From: The Junto on 21 Dec 2016

Guest Post: Charleston and the Emergence of Middle-Class Culture in the Revolutionary Era

Jennifer Goloboy is a literary agent at Red Sofa Literary in St. Paul, MN. She has a PhD in the history of American civilization from Harvard University, and has published articles on merchants and the early American middle class. Her book, Charleston...
From: The Junto on 12 Oct 2016

Listening, Tasting, Reading, Touching: Interdisciplinary Histories of American Food

By Theresa McCulla When members of the American Historical Association gathered for their annual meeting in New York City in January, attendees set out to explore disciplines other than history. Or rather, they aimed to understand where and how other...
From: The Recipes Project on 26 Feb 2015

Notes from the Crescent City: Shakespeare, Tennessee Williams, Katrina and Jazz

The undeniable spirit of New Orleans has infused our four days here with a beat all of its own. From our first evening when we took our eye-opening walk down Bourbon Street, to the photograph we had taken with an Uncle Sam lookalike outside the Maple...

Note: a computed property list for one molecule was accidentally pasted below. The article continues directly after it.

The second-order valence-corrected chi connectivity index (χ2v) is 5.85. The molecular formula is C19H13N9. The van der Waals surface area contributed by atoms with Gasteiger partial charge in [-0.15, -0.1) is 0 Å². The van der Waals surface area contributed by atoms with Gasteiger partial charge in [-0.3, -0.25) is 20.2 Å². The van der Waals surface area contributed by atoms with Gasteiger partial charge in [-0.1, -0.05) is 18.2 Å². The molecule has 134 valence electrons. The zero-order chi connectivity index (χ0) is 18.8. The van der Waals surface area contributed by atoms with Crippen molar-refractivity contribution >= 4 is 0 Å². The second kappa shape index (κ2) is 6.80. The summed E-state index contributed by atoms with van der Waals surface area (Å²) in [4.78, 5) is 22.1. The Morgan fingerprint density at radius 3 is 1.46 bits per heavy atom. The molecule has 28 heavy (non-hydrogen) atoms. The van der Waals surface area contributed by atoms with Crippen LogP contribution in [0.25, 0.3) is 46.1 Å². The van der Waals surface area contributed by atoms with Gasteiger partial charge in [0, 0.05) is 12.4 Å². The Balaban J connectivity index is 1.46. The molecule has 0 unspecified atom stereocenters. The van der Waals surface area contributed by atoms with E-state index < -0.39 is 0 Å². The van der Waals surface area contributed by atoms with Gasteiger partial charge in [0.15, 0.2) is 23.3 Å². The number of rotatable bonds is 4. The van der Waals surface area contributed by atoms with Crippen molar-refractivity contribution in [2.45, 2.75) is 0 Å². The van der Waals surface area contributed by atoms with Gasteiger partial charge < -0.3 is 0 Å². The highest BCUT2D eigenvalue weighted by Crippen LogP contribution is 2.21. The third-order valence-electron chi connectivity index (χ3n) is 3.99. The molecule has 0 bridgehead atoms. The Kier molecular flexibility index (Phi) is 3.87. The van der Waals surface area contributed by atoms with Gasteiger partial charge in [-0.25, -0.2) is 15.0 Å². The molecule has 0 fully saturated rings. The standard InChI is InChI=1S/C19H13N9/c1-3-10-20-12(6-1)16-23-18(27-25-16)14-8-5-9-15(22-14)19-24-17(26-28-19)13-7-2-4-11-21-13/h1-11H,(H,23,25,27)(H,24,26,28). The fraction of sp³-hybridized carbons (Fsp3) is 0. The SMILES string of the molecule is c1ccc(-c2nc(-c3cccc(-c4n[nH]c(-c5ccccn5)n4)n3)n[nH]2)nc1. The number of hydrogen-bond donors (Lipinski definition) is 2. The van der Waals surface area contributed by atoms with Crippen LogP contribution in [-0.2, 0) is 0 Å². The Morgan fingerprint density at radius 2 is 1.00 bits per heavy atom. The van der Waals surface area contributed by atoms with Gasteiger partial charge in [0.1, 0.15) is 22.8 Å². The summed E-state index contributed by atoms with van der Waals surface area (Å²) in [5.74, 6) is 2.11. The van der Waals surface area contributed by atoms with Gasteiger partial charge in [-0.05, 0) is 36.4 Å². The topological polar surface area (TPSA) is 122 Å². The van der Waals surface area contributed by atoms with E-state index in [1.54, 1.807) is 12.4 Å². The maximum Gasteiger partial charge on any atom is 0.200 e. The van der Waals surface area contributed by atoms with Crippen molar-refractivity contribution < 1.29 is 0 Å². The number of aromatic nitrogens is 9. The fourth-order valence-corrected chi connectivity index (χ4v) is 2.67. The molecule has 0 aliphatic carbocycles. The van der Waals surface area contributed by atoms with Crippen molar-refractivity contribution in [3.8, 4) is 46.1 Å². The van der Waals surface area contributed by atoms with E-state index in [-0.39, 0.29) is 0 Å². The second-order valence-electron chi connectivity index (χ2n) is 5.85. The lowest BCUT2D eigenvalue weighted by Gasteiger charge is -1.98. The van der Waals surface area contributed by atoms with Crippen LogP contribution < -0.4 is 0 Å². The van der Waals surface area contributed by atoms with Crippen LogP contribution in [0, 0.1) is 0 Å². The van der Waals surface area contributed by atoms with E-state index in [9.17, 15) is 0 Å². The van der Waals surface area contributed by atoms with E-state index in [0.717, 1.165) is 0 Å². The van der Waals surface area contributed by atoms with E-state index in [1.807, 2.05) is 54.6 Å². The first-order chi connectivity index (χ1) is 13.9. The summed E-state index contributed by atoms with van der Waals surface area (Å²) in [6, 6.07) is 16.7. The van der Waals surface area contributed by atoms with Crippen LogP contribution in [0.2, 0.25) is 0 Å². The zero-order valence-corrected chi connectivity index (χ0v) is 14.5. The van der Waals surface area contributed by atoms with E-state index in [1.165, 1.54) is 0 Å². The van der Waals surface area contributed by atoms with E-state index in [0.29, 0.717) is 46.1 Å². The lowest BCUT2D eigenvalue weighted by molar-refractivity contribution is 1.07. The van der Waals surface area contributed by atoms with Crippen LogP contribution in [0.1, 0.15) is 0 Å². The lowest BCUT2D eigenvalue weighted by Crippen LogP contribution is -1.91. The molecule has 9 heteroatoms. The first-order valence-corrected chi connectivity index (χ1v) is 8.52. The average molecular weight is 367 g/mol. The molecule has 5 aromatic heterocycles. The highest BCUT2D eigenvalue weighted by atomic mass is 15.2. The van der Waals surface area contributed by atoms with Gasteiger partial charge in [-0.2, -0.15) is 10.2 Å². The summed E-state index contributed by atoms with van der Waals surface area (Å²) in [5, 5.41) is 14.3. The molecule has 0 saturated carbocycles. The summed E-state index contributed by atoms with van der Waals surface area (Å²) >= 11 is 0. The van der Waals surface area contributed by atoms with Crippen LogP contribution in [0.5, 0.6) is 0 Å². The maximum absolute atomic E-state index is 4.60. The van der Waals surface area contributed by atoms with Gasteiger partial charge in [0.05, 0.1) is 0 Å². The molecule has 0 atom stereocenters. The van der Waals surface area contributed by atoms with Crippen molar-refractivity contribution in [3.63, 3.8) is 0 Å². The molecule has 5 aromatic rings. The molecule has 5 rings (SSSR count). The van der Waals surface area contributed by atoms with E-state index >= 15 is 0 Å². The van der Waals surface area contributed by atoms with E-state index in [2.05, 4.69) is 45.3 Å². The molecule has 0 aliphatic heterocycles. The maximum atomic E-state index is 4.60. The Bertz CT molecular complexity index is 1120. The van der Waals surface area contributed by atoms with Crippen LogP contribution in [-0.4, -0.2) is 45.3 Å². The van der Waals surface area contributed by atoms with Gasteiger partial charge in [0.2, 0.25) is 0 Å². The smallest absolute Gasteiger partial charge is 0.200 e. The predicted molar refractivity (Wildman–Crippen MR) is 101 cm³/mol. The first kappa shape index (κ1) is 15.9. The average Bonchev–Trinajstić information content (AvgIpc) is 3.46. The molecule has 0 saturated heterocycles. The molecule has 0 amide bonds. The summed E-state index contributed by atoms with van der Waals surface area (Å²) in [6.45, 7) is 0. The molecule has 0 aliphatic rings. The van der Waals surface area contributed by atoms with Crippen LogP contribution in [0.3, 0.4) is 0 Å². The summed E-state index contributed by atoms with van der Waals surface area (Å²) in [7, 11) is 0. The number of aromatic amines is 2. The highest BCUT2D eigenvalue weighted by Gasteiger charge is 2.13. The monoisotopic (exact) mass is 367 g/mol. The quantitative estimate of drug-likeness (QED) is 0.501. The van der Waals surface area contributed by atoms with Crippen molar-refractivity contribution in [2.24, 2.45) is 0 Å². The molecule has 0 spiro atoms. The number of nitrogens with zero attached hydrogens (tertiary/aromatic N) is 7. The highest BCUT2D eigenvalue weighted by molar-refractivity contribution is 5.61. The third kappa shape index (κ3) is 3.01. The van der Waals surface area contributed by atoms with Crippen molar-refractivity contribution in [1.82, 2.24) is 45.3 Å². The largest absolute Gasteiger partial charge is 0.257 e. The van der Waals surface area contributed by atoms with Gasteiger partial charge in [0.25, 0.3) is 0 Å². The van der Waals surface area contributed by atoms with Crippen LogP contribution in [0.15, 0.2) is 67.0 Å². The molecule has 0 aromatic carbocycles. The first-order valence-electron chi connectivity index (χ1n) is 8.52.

From: Blogging Shakespeare on 13 Jul 2014

A Colonial New Orleans Meal

Although often overlooked, New Orleans, as a Spanish colonial city, was the site of pivotal events in the war for American independence from Great Britain.   As detailed in an earlier article published in the Journal of the American Revolution, it was...

Notes on Post Tags Search

By default, this searches for any categories containing your search term: eg, Tudor will also find Tudors, Tudor History, etc. Check the 'exact' box to restrict searching to categories exactly matching your search. All searches are case-insensitive.

This is a search for tags/categories assigned to blog posts by their authors. The terminology used for post tags varies across different blog platforms, but WordPress tags and categories, Blogspot labels, and Tumblr tags are all included.

This search feature has a number of purposes:

1. to give site users improved access to the content EMC has been aggregating since August 2012, so they can look for bloggers posting on topics they're interested in, explore what's happening in the early modern blogosphere, and so on.